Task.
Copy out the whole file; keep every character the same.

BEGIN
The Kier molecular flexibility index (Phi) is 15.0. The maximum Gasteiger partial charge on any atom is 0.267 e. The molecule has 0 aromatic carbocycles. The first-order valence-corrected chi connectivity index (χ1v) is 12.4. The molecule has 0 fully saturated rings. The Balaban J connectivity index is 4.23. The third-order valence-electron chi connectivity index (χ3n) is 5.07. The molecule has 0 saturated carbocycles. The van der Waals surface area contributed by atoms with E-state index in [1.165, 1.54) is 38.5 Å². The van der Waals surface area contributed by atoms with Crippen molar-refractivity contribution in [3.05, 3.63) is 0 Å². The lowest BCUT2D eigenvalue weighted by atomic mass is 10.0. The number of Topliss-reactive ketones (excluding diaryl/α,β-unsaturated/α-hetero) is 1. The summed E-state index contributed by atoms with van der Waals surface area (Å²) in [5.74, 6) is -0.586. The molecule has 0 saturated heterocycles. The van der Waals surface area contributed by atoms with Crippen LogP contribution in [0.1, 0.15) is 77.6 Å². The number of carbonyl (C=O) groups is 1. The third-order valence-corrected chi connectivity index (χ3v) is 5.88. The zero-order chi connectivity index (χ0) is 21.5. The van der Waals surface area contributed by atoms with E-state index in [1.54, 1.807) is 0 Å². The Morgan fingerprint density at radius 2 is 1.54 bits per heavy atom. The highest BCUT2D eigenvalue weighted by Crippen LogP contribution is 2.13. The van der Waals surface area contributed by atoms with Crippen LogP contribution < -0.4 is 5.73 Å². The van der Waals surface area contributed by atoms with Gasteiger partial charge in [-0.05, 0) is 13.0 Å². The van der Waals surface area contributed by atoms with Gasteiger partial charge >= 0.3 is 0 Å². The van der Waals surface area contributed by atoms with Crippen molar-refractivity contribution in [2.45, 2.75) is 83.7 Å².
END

The Kier molecular flexibility index (Phi) is 15.0. The maximum Gasteiger partial charge on any atom is 0.267 e. The molecule has 0 aromatic carbocycles. The first-order valence-corrected chi connectivity index (χ1v) is 12.4. The molecule has 0 fully saturated rings. The Balaban J connectivity index is 4.23. The third-order valence-electron chi connectivity index (χ3n) is 5.07. The molecule has 0 saturated carbocycles. The van der Waals surface area contributed by atoms with E-state index in [1.165, 1.54) is 38.5 Å². The van der Waals surface area contributed by atoms with Crippen molar-refractivity contribution in [3.05, 3.63) is 0 Å². The lowest BCUT2D eigenvalue weighted by atomic mass is 10.0. The number of Topliss-reactive ketones (excluding diaryl/α,β-unsaturated/α-hetero) is 1. The summed E-state index contributed by atoms with van der Waals surface area (Å²) in [5.74, 6) is -0.586. The molecule has 0 saturated heterocycles. The van der Waals surface area contributed by atoms with Crippen LogP contribution in [0.1, 0.15) is 77.6 Å². The number of carbonyl (C=O) groups is 1. The third-order valence-corrected chi connectivity index (χ3v) is 5.88. The zero-order chi connectivity index (χ0) is 21.5. The van der Waals surface area contributed by atoms with E-state index in [1.54, 1.807) is 0 Å². The Morgan fingerprint density at radius 2 is 1.54 bits per heavy atom. The highest BCUT2D eigenvalue weighted by Crippen LogP contribution is 2.13. The van der Waals surface area contributed by atoms with Crippen LogP contribution < -0.4 is 5.73 Å². The van der Waals surface area contributed by atoms with Gasteiger partial charge in [-0.05, 0) is 13.0 Å². The van der Waals surface area contributed by atoms with Gasteiger partial charge >= 0.3 is 0 Å². The van der Waals surface area contributed by atoms with Crippen molar-refractivity contribution in [2.45, 2.75) is 83.7 Å².